Master Class is a play by American playwright Terrence McNally, first performed in 1995. It depicts a fictionalized version of the famous master classes given by opera singer Maria Callas at the Juilliard School in New York in the 1970s. The play explores Callas' life, career, and artistry through her interactions with three students and her accompanist, as well as her memories and flashbacks.
The play was inspired by McNally's own experience of attending one of Callas' master classes in 1971. He was fascinated by her charisma, passion, and vulnerability, as well as her controversial reputation as a diva. He also wanted to pay tribute to her legacy as one of the greatest opera singers of all time.
Master Class won the 1996 Tony Award for Best Play, as well as other awards and nominations. It has been revived several times on Broadway and in other countries, with various actresses playing the role of Callas, such as Zoe Caldwell, Patti LuPone, Tyne Daly, and Audra McDonald. The play was also adapted into an opera by David Pountney and Jake Heggie in 2018.
A pdf version of the play can be downloaded from the Internet Archive[^1^] or purchased from Google Books[^2^] [^3^].The play also reveals some of the personal and professional challenges that Callas faced throughout her life. Born in New York in 1923 to Greek immigrant parents, she moved to Greece with her mother at age 13 and received her musical education there. She made her debut in Athens in 1941 and later established her career in Italy, where she met her mentor and lover, the conductor Tullio Serafin. She became famous for her dramatic interpretations of bel canto roles, as well as for her vocal range and agility.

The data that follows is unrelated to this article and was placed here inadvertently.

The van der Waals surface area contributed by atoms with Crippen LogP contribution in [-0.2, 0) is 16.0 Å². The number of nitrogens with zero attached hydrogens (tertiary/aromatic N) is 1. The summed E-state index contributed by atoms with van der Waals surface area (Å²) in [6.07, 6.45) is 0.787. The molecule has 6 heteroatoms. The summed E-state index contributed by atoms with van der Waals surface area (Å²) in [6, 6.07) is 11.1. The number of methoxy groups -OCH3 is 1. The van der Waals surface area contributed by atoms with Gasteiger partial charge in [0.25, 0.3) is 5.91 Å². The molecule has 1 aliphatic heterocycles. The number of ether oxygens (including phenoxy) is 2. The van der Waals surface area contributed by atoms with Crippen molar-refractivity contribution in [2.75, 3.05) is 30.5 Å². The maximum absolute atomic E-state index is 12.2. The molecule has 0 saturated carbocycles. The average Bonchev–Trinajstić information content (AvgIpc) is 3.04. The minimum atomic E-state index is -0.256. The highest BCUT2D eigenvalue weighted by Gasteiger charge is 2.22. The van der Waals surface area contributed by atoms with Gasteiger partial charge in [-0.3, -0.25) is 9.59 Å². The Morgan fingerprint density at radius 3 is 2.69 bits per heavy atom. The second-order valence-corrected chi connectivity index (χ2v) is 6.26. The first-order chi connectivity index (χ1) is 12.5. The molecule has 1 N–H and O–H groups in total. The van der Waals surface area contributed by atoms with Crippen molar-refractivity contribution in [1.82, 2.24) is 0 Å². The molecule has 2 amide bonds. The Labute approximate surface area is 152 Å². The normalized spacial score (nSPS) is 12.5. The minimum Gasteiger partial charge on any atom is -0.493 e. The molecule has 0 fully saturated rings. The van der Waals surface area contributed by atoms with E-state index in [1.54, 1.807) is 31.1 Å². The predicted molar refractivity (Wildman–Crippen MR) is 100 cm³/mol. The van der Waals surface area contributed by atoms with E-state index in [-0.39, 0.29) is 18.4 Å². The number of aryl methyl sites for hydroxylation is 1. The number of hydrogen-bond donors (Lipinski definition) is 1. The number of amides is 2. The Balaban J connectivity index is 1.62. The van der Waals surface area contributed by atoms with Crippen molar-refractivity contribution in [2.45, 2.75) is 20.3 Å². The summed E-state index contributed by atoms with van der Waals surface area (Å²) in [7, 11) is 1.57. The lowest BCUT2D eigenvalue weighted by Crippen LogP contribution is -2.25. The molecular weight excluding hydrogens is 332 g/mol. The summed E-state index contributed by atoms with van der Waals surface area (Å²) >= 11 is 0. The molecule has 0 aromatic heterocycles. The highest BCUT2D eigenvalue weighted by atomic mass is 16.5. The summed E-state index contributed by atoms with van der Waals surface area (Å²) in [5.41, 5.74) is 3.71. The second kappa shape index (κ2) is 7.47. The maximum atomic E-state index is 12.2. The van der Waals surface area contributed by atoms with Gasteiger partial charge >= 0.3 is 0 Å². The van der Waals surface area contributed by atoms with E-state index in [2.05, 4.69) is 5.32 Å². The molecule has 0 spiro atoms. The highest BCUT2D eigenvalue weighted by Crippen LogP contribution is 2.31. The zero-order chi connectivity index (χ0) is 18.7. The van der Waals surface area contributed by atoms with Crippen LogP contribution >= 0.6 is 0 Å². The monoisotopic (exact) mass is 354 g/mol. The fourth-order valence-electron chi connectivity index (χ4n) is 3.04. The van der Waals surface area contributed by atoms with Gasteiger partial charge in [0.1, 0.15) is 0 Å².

However, Callas also had to deal with the difficulties of wartime poverty, near-sightedness that left her nearly blind onstage, a turbulent marriage to industrialist Giovanni Battista Meneghini, a scandalous affair with shipping magnate Aristotle Onassis, and a decline in her voice due to weight loss and overwork. She died in Paris in 1977 at age 53, leaving behind a legacy of recordings and performances that are still admired and studied by opera lovers today.In 1971, Callas was invited to give a series of master classes at the Juilliard School in New York, where she shared her knowledge and expertise with a group of young singers. The master classes were attended by hundreds of people, including students, critics, and fans, who witnessed Callas' charisma, passion, and humor, as well as her high standards and expectations. The master classes were also recorded and later released as albums , which offer a glimpse into Callas' teaching methods and musical insights.
In the master classes, Callas coached the singers on various operatic arias by composers such as Mozart, Beethoven, Bellini, Verdi, Puccini, and Massenet. She emphasized the importance of understanding the text, the character, and the style of each piece, as well as the technical aspects of singing such as breath control, diction, phrasing, and expression. She also demonstrated some passages herself, despite her vocal decline, showing her remarkable musicality and artistry.
The master classes were not only a way for Callas to pass on her legacy to the next generation of singers, but also a way for her to reconnect with her love for opera and music. They were also a rare opportunity for the public to see a different side of Callas, beyond the image of the glamorous and tragic diva that the media had created. The master classes showed that Callas was not only a great singer, but also a great teacher and a great human being. aa16f39245